|Name of the ranking (in English)||Social Mobility Index (SMI) Ranking|
|Name of the ranking (in original)||Social Mobility Index (SMI) Ranking|
|Scope of the ranking||general ranking|
|Website of the ranking||https://www.socialmobilityindex.org|
|First year of publication||2014|
|Most recent year of publication||2021|
|Date of last update||2023-04-22|
The Social Mobility Index (SMI) Ranking differs from most other rankings, as it focuses directly on the factors that enable economic mobility and to what extent a college or university educates more economically disadvantaged people (family incomes below the national median) at lower tuition so that they graduate into good paying jobs. The colleges that do the best at this rank higher according to the SMI. The SMI is computed from five variables:
Unlike other rankings that assign percentages to variables and then sum for a score, the SMI variables are mathematically balanced against live data so that they fall into three weighting tiers: a) tuition and economic disadvantage at the highest tier (access); b) graduation rate and salary at the next, half-weight tier (outcome); and c) the endowment at a half again, or 1/4 weight tier (institutional capability). Each weighting tier is thus twice as “sensitive” as the next in that making realistic changes to the variables at that tier can cause approximately twice as much movement in the rankings.
Enhancing economic mobility means providing access to economically disadvantaged students, graduating them, and moving them into good paying jobs. Each tier constitutes a proxy for one of three concepts: access, outcome, and institutional capability. Considering these tiers in reverse helps explain the intuition behind their weightings. The bigger the endowment a university possesses, the more capability it has to address any problem. Yet because drawdowns on an endowment can be aimed at purposes separate from the problem of economic mobility, endowment primarily serves in the SMI as a tie-breaker. If school A and school B are very close with respect to social mobility policy, yet B has a larger endowment, A is rewarded by the SMI for having applied its resources more efficiently.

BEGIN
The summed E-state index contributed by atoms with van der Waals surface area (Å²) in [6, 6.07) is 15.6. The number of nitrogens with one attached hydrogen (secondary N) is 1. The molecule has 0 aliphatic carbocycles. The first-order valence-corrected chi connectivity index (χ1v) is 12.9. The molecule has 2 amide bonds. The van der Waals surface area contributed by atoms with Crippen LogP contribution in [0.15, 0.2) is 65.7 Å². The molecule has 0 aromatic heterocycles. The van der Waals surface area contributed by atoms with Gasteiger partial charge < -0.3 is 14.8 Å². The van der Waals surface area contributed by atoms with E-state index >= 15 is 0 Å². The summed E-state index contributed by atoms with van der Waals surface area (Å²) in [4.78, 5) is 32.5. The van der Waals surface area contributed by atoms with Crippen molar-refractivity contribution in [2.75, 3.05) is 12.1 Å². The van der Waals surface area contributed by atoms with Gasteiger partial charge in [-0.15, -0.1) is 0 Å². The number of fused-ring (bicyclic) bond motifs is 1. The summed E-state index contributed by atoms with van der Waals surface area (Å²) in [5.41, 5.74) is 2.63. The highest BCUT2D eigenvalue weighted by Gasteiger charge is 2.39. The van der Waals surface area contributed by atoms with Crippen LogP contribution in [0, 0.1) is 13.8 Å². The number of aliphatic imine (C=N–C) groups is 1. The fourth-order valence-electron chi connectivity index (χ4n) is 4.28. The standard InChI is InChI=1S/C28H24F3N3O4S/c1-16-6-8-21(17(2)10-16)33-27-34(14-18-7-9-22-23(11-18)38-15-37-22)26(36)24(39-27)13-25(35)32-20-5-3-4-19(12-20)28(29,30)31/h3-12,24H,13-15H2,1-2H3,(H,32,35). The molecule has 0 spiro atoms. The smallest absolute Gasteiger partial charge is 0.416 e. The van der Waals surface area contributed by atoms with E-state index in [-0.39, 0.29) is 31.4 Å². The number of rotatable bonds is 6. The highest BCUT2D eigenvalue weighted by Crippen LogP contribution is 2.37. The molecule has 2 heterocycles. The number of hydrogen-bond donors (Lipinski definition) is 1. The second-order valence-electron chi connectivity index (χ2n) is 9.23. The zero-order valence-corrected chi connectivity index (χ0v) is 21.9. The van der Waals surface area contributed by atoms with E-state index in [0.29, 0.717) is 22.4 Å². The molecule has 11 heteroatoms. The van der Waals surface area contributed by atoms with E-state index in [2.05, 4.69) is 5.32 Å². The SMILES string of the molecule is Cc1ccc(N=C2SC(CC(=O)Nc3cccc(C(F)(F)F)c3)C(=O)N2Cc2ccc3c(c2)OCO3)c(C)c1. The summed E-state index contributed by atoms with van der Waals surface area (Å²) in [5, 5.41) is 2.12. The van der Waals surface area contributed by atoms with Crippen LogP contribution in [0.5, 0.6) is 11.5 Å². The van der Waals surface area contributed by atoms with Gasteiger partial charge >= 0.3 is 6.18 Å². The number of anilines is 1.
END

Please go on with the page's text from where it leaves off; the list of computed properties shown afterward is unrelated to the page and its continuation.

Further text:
A high SMI ranking means that a college is contributing in a responsible way to solving the dangerous problem of declining economic mobility in United States. A school with a low SMI is more likely to be failing, sometimes miserably, at providing real opportunity and advancement for the economically disadvantaged citizens of United States. The SMI should serve as a valuable mirror for policy, an instigator of conversations with institutions that are doing a better job, and a stimulant for policy change.
Unlike the popular rankings periodicals, a percentage weight was not assigned a priori to the five variables in the SMI formula and those values were not added together to obtain a score. Instead, the relative weight of any variable was established by testing how much a realistic change in the value of that variable would move a school within a set of rankings derived from real data. Accordingly, the greatest sensitivity for movement in the SMI rankings derives from lowering sticker tuition or increasing the percentage of students within the student body whose family incomes are less than or equal to $48,000 (the SMI “access” variables). Simply put, a school can most dramatically move itself upwards in the SMI rankings by lowering its tuition or increasing its percentage of economically disadvantaged students (or both). While tuition and economic background of the student body are the most sensitive variables in the SMI, three other variables in descending order of sensitivity are also critical. These are: graduation score, early career net salaries, and endowment.